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ROBINSON v. JARDINE INS. BROKERS INTL.

June 22, 1994

PETER CONROY ROBINSON, Plaintiff,
v.
JARDINE INSURANCE BROKERS INTERNATIONAL LIMITED, Defendant.



The opinion of the court was delivered by: STANLEY A. WEIGEL

 I. BACKGROUND.

 Defendant Jardine Insurance Brokers International Limited ("Defendant") is an English corporation that deals primarily with specialists, agents and other brokers on the wholesale side of the insurance business. Defendant is part of the Jardine Group, a number of associated entities in the insurance business.

 Peter Robinson ("Plaintiff"), a California citizen, was first employed by the Jardine Group in 1983, when he joined a California company called Jardine Emmet & Chandler San Francisco Inc. Insurance Brokers. In January, 1987, Plaintiff moved to London to manage Glanvill Enthovin North America Limited ("GENA"), a North American division of Defendant. *fn1" Plaintiff became a director of GENA in January, 1987, and a director of Defendant in January, 1988.

 In July, 1991, Defendant set up an Accident and Health Division in the United Kingdom. *fn2" Plaintiff was appointed Managing Director of the Division, and in that capacity he reported to Michael Gribbin ("Gribbin"), Defendant's Chairman and Chief Executive Officer. In 1992, the Division's Board of Directors decided to set up an Accident and Health Division in San Francisco, and Plaintiff was given responsibility for establishing and managing the new Division.

 The parties dispute Plaintiff's employment status once he became Managing Director of JIB International Accident and Health, Inc. ("JIB A & H"), the Accident and Health Division in San Francisco. According to Plaintiff, he resigned his directorate position with Defendant effective June 15, 1992. Plaintiff claims his resignation is reflected in Defendant's annual report, and in his receipt of "holiday pay," which Gribbin acknowledges is awarded only upon termination of employment. Plaintiff contends that he was thereafter employed directly by JIB A & H, a California corporation which is wholly owned by HG Holdings, a Pennsylvania corporation. *fn3"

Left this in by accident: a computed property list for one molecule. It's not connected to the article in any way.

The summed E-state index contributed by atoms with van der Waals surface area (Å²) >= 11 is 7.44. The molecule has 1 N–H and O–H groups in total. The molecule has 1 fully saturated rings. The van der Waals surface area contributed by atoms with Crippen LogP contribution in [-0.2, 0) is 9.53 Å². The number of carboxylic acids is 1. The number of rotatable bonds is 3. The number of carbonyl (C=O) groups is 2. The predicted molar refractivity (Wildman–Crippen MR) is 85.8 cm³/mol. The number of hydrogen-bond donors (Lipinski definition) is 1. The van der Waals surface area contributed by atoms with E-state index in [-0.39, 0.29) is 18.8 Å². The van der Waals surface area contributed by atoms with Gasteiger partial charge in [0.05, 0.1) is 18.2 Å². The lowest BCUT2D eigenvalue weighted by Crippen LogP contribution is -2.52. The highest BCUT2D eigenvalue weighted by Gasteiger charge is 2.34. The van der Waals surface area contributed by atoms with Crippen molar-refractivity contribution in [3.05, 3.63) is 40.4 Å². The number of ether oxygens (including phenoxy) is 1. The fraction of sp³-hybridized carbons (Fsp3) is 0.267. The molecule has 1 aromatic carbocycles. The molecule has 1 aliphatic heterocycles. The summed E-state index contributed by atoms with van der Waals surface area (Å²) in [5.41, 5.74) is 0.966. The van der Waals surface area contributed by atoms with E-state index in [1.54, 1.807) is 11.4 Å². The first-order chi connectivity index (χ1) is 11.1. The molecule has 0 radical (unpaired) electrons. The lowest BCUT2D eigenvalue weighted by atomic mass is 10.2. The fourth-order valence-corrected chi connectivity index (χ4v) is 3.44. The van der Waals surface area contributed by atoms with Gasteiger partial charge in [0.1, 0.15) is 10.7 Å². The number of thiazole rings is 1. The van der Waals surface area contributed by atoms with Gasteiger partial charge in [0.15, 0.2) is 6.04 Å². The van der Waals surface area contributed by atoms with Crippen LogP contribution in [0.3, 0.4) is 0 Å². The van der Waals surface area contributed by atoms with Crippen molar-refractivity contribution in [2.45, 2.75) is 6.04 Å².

Defendant argues that Plaintiff remained an employee of Defendant even after he relocated to the United States. Defendant bases its argument on the premise that the San Francisco and London offices acted as a single entity, with Plaintiff still reporting to Gribbin, and London employees still reporting to Plaintiff. *fn4" Defendant emphasizes that it directly or indirectly paid the operating expenses of JIB A & H until December, 1993. *fn5" Defendant also points to several alleged admissions by Plaintiff that he remained an employee of Defendant. *fn6"

 On March 25, 1994, during a trip to London, Plaintiff informed Gribbin that he was resigning. *fn7" Since Plaintiff's resignation, three other employees of Defendant have apparently resigned in order to accept positions with Plaintiff's new employer, AON Group ("AON"). *fn8" Defendant alleges that Plaintiff approached these three employees, as well as two others who have not yet resigned, *fn9" in order to induce them to follow Plaintiff to AON. Defendant also claims that Plaintiff contacted at least one of Defendant's clients regarding transfer of its business to AON.

 Plaintiff denies that he has solicited any of his former colleagues or clients at Defendant and maintains that he is not bound by any contractual non-compete provisions. Plaintiff claims that before he began work for Defendant in London, he was presented with a letter which set forth the proposed terms and conditions of his employment, including salary, projected bonuses, car and living allowances, and relocation expenses. Gribbin acknowledges that the letter, which contains no non-compete provisions, constituted an offer of employment, which Plaintiff accepted.

 Eighteen months later, in June, 1988, Plaintiff was presented with a proposed employment contract containing post-employment restrictions, and he refused to sign it. *fn10" Plaintiff was subsequently given an "annexure" to the non-compete provisions of the unsigned contract, which he also refused to sign. *fn11" At a later date, Plaintiff was presented with an "annexure" reducing his age of retirement from 62 to 60, which he signed on November 28, 1990. The annexure referred to a "contract of employment," which Plaintiff believed to be the offer letter he accepted in 1987. Robinson Depo., 44-50.

 On April 12, 1994, Defendant obtained an ex parte Temporary Restraining Order ("English Order") from the High Court of Justice in London, prohibiting Plaintiff from soliciting former colleagues to leave Defendant, and prohibiting Plaintiff from doing business with Defendant's clients. *fn12" On April 13, 1994, this Court issued a TRO enjoining Defendant from "enforcing or attempting in any way to enforce in the United States the ex parte order" issued by the English Court. On the night of April 13, 1994, agents of Defendant attempted to serve upon Plaintiff, at his residence in California, a copy of the English Order and Summons. *fn13"

 On April 14, 1994, Plaintiff applied to this Court for an Order to Show Cause re Contempt ("OSC"), arguing that Defendant had violated this Court's TRO by serving the English Order and Summons on Plaintiff. This Court issued an OSC, and on May 3, 1994, after two hearings, decided not to hold Defendant or its attorneys in contempt. Also on May 3, the Court modified the TRO by striking the notation "in the United States," so that the prohibition against enforcing the English Order no longer has a territorial limitation.

 Plaintiff's Application for Preliminary Injunction is now before the Court.

 II. DISCUSSION.

 A. Standard for Granting Preliminary ...


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